Christian is a great guy, too. A bunch of us got together with him a coupla times, for a bevvie and a meal, including dinner at the Emperor's Garden in Chinatown. (This venue must be heading into legendary territory. Many, many poets' dinners have been had here. We've all discussed a plaque at the EG. One day, maybe.)

Not sure what's with me but I'm dawdling. Spring shouldn't be tiring. Perhaps barometric pressure changes things, every whichway. I can barely scribble, let alone write.

I stare at my hands which seem dry in the southerly that's blown up our valley today. It knocks down our pot plants - big pots, I'm telling ya. Boof boof goes the wind and down they go.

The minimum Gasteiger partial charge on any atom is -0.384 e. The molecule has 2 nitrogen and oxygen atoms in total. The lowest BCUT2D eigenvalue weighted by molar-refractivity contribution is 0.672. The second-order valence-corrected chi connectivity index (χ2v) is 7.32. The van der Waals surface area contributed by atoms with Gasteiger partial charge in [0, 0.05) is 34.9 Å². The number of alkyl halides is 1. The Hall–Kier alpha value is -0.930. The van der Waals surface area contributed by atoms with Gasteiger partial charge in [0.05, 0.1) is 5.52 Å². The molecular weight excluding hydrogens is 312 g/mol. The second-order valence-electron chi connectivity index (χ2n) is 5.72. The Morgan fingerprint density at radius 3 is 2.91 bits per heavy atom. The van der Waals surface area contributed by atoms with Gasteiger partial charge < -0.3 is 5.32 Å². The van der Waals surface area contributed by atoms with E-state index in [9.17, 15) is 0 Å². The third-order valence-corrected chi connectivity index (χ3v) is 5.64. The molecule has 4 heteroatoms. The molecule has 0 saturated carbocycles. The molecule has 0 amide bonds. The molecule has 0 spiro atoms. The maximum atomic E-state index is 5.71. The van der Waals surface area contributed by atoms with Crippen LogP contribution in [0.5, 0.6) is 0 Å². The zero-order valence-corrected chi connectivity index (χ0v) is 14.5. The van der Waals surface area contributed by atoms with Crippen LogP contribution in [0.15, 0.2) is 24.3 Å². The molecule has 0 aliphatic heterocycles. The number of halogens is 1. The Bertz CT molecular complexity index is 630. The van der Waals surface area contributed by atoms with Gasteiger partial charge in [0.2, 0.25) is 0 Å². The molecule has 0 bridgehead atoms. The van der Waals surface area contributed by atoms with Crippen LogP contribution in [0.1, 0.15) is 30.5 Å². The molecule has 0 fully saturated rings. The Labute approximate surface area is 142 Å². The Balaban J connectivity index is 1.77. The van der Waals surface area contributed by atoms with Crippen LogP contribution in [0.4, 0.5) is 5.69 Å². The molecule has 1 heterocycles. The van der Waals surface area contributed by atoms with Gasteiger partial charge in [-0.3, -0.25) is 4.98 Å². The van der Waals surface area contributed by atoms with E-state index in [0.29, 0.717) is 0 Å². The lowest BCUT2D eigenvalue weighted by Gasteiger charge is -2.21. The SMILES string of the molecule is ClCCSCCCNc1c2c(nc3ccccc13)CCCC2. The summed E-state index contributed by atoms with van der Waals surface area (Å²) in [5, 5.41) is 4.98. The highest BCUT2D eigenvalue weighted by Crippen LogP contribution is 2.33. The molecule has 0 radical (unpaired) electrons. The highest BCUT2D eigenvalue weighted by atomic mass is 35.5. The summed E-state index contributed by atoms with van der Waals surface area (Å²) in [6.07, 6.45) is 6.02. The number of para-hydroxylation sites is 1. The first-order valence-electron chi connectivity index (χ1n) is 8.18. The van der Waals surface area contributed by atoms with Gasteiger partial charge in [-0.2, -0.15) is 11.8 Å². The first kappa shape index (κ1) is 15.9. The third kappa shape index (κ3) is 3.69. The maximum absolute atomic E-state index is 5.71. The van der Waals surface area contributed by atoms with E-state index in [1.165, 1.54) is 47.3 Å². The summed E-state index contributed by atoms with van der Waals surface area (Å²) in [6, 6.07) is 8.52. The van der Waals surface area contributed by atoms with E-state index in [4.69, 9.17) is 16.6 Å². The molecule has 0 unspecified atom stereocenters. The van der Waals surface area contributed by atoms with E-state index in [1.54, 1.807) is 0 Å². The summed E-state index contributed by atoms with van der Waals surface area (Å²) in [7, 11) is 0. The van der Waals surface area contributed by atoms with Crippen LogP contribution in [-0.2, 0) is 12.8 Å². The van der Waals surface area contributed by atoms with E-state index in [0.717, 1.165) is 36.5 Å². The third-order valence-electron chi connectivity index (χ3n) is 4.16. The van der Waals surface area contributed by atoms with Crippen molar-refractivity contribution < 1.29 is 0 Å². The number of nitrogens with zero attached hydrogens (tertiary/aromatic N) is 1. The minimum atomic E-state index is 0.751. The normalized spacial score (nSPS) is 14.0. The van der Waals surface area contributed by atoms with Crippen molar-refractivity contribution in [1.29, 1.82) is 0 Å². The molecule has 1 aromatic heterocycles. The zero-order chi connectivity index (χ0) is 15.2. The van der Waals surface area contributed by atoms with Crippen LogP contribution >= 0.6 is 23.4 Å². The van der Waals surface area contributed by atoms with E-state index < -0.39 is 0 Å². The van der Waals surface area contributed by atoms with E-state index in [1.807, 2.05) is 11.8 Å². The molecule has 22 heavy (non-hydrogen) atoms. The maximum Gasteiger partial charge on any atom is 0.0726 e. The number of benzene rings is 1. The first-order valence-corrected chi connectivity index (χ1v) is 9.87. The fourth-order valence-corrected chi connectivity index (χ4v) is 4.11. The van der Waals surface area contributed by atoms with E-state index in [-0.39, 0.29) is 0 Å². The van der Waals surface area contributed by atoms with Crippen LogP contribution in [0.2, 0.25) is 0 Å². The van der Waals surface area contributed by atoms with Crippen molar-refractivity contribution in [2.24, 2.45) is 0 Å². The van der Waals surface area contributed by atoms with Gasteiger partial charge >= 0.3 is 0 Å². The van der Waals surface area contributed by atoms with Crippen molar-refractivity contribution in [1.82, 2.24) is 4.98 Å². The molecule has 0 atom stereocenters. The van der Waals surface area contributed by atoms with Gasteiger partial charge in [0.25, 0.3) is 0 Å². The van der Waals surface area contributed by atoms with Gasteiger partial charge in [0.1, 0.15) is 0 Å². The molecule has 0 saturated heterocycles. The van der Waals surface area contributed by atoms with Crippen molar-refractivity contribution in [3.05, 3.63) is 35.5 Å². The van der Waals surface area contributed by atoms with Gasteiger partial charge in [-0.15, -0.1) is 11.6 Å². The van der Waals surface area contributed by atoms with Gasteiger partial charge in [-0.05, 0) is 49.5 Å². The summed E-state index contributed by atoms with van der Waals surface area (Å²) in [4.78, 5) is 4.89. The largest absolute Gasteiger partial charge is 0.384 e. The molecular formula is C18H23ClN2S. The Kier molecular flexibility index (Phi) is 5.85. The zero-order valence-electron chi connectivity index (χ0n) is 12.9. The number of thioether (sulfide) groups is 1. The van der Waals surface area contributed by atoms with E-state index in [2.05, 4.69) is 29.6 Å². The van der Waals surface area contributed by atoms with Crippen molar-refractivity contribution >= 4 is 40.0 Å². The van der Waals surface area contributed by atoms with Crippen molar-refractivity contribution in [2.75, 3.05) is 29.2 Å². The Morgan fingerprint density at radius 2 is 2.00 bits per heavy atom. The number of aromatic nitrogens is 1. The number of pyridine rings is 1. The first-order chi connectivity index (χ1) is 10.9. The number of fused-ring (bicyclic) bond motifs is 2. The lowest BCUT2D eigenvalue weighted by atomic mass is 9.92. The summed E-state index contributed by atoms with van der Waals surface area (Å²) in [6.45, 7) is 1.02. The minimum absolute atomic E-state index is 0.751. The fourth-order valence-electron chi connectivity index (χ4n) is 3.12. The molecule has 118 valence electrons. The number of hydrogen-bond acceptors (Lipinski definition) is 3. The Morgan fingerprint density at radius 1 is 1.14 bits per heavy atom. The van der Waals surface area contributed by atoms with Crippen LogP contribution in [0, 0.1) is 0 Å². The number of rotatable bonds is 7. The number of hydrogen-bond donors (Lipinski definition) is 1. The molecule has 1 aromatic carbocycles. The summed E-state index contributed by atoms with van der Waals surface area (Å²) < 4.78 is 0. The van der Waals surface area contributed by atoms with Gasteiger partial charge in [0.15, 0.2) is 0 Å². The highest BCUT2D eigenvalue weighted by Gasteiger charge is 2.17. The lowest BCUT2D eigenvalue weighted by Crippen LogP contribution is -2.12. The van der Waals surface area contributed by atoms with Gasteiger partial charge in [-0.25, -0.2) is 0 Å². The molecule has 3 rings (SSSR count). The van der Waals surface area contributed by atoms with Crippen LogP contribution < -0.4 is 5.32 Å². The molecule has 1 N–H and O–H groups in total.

I tried to tidy my desk which means sweeping away one layer but not the many.

I'm listening to jazz - Bernie McGann's fabulous alto.

I'll get some more things here soon, Dawdle, dawdle, dawdle.

Meanwhile I'm drinking a lot of water trying to replace those 'precious bodily fluids' the high wind dries out (besides I've been a little poorly for a day or two and need something clear and cold to wash through me).